Farm leaders urged Theresa May to avoid a hard Brexit at all costs during talks at the Royal Welsh Show on Thursday (26 July).
The prime minister toured the Builth Wells showground and held round-table talks with farm union representatives to hear their views on the UK leaving the EU.
Speaking afterwards, Mrs May said: “One of the clear messages I’ve had is about the importance of being able to continue to trade well with Europe and trading around the rest of the world.”
Mrs May her recent “Chequers deal” would deliver frictionless trade in agri-food and agri-products with the EU and the ability to do deals around the rest of the world too.
The Chequers proposals include a commitment to maintain a “common rulebook” with the EU for all goods – including agricultural products, after Brexit.
NFU Cymru president John Davies said he was encouraged by “practical and pragmatic approach” to Brexit outlined in the Chequers deal.
But he said it was also important that the UK government secured conditions enabling Welsh farmers to have a productive, profitable and progressive future.
That future needed to value food production as well as delivering for the environment, he said.
‘Need for leadership’
Mr Davies added: “I made it clear to the prime minister that now was the time for government to show leadership.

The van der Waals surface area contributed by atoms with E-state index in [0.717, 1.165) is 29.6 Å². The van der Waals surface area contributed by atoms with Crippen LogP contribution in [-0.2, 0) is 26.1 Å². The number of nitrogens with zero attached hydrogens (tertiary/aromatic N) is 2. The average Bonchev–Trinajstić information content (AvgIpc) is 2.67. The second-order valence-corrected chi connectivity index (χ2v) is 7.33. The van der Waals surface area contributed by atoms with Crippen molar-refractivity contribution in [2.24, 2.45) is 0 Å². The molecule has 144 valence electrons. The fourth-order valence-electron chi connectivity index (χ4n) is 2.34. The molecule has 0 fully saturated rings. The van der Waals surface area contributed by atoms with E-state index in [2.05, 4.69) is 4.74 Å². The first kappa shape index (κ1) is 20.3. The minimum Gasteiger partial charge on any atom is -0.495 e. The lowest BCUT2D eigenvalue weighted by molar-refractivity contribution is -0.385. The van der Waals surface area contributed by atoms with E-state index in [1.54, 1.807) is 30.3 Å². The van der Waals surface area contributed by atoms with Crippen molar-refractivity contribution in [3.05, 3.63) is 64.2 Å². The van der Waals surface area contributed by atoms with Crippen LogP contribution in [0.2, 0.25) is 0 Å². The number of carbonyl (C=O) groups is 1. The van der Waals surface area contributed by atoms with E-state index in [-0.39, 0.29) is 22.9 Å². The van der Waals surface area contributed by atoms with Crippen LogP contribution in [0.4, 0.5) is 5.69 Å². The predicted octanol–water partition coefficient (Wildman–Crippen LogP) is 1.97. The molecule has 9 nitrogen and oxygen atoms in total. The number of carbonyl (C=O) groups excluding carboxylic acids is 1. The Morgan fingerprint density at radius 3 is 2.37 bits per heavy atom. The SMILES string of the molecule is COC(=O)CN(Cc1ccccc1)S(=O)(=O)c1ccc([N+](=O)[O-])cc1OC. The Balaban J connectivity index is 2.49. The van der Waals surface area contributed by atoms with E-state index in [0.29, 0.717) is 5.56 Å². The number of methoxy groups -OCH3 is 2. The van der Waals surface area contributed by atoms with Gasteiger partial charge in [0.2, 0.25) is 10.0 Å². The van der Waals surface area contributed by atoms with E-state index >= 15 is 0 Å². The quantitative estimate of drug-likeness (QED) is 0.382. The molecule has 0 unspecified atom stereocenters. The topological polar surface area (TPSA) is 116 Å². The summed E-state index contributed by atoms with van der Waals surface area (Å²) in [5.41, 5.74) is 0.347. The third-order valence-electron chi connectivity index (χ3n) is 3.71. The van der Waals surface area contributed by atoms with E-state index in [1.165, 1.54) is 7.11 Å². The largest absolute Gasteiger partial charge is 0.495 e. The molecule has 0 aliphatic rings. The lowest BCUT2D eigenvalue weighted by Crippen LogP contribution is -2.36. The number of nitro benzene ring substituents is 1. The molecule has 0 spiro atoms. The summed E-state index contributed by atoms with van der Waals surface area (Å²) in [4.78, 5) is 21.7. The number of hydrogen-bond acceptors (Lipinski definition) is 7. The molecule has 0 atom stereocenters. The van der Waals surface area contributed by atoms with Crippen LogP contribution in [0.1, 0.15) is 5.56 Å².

“They must not waiver or be deflected from the aim of delivering the best possible deal with the EU27 and other markets.”
The EU is yet to agree to the Chequers proposals.
Farmers Union of Wales president Glyn Roberts said an extension to the Article 50 period must be a priority if a hard Brexit started to become a real likelihood.
He said: “The consequences of a hard Brexit would be so extreme for our industries, including farming, and for the economy of the country as a whole it should not be allowed to happen.
More time to negotiate a common sense agreement with the EU would to be a priority if a hard Brexit became likely, said Mr Roberts
‘Devastating for farming’
Losing access to the EU market would be particularly devastating for the Welsh farming industry, but would also cause huge damage to the UK economy, he added.
“It would be completely reckless to risk the cataclysmic damage of a hard Brexit in April 2019 rather than trying to get more time to reach a deal.”
Mr Roberts said the FUW had made it clear since the EU referendum Brexit should take place over a safe and realistic timescale.
“The thousands of businesses present today on the Royal Welsh showground are a microcosm of our rural economy which employs hundreds of thousands of people across Wales alone.
“A hard Brexit risks causing collapse on a monumental scale, and we must fight to stop that from happening,” said Mr Roberts.